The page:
This is what I do name my 2. generation panel. The foto shows my first draft about how to place the small displays, each going to display the voltage and tension of the corresponding tension supply below.

I was not satisfied and so I decided to make a 3. generation panel that would be wider, would also have the ground receptacles next to each colored receptacle. The grounds now on the 3. generation panel will "flow" through the display that can then monitor the current, each display for a different tension, 8 in total, and the current. Being wider, as required to have the room for the ground receptacles, the displays will fit all in one level and not in 2 as shown in the fotos.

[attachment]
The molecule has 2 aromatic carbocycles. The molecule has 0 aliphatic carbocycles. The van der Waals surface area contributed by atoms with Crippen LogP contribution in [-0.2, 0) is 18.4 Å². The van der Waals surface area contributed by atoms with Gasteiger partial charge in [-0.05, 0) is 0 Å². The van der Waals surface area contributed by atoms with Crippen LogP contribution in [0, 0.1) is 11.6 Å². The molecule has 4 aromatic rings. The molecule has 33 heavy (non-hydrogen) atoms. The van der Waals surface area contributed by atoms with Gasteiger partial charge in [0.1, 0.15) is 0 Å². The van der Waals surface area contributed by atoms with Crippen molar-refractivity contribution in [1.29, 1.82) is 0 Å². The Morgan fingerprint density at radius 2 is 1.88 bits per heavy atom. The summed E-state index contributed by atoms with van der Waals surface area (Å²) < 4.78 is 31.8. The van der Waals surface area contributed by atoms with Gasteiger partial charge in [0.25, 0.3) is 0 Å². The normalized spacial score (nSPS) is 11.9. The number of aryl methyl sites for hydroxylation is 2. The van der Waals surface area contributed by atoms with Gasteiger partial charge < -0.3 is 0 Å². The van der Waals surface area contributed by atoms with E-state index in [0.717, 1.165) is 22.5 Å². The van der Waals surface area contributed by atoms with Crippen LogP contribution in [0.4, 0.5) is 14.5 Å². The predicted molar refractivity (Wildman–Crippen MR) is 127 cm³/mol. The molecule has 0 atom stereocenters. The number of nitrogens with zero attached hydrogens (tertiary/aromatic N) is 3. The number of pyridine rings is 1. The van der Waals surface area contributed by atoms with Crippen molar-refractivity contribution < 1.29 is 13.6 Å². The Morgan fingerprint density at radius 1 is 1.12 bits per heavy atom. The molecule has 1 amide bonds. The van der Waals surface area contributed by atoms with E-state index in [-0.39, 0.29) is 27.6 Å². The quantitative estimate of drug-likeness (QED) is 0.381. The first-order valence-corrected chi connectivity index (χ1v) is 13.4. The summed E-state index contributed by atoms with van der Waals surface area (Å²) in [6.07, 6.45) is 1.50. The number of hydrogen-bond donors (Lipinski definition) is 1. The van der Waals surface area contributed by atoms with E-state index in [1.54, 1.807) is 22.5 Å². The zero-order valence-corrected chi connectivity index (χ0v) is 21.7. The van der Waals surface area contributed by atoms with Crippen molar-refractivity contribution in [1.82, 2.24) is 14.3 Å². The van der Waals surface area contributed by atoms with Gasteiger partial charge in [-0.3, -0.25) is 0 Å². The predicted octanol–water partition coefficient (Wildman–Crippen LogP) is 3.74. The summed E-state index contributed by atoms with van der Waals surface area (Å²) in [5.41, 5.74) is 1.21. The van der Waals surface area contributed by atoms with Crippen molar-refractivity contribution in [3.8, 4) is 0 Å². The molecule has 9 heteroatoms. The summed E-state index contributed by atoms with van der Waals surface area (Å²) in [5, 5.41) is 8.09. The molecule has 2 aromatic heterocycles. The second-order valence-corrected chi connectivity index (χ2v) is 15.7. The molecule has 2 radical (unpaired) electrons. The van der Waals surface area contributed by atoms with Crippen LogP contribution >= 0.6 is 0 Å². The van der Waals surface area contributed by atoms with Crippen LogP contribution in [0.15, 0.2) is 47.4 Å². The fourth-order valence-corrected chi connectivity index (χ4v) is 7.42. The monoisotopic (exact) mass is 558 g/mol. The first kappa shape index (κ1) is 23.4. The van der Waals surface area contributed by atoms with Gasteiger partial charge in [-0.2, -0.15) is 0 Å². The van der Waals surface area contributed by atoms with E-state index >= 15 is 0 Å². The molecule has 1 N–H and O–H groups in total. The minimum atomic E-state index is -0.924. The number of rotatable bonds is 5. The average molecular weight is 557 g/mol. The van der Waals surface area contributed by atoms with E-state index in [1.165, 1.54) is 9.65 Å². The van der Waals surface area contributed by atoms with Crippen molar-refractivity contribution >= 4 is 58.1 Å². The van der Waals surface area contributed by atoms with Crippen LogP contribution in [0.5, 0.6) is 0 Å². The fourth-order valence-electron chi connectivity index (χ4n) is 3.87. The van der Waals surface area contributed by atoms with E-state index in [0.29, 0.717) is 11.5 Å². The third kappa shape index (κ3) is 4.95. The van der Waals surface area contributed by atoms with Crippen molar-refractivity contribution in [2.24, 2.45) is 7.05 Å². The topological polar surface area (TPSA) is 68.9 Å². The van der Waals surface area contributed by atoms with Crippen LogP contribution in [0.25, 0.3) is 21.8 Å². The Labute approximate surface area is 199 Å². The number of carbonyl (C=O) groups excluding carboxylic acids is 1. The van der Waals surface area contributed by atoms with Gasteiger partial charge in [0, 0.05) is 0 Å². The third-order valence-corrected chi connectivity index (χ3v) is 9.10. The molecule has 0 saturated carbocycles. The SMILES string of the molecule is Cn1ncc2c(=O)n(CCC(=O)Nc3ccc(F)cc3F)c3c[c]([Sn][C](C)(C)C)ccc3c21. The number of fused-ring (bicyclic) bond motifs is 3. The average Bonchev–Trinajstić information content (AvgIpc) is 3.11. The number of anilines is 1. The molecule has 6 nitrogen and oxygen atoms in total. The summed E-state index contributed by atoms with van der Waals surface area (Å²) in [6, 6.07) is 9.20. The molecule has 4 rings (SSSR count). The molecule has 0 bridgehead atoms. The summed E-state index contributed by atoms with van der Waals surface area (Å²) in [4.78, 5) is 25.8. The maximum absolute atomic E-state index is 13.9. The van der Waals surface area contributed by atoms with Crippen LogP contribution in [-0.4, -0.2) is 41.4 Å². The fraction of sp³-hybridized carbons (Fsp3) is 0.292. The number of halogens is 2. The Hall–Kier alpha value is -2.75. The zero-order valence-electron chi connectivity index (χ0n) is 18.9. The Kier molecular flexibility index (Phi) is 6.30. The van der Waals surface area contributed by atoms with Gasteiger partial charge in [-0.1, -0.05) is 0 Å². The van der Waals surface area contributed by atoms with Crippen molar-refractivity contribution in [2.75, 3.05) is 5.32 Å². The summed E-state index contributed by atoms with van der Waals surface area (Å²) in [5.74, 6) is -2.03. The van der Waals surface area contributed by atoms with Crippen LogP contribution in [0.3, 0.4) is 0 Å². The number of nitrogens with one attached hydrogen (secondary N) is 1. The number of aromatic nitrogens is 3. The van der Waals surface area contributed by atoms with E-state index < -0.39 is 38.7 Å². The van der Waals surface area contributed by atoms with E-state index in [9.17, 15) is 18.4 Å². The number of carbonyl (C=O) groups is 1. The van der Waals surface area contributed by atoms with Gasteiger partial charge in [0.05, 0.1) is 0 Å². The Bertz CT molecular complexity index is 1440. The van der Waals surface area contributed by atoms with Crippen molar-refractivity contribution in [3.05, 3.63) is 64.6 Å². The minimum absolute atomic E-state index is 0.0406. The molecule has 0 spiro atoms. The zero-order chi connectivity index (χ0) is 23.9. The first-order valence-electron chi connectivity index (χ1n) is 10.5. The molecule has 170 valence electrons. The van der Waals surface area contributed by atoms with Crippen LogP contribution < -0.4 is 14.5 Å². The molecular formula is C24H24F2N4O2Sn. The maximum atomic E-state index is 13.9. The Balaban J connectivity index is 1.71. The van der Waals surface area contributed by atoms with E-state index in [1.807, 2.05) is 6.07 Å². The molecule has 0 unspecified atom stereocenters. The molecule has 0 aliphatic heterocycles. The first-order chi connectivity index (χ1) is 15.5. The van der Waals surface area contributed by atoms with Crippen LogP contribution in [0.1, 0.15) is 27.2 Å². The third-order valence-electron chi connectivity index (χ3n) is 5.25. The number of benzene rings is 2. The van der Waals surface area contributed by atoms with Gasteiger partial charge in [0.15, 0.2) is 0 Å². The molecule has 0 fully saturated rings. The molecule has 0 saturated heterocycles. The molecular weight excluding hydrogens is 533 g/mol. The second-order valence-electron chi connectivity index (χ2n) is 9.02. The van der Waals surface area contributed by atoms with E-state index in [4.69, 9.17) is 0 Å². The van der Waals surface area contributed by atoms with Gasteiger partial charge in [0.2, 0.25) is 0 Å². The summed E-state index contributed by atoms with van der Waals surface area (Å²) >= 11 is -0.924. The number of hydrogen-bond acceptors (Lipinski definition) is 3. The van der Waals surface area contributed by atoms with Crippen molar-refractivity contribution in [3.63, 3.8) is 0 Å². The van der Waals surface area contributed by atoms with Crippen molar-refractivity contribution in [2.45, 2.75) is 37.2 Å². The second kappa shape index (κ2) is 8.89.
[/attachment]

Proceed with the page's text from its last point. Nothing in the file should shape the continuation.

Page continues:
The next challenge was to find a proper solution for the screwable receptacles. You can see on this foto are placed, 5 ones, each above the corresponding voltage.


This foto shows the screwable receptacle module, still in construction. This module will be placed below the black front side of the new panel. When done it will give access to the screws, hiding the rest of the circuit. The receptacles poles are above each other and grouped so that each group will be below the corresponding tensions receptacles.


This foto shows to you how all receptacles of a group are connected to a single node, the positive poles on the level above, see previous foto, will be connected to the remaining receptacle of the node. This way the 8 nodes are a clear interface to the circuits behind the panel front wall!
Another small step forward with my projects and another visit to the hospital brought to by ambulance.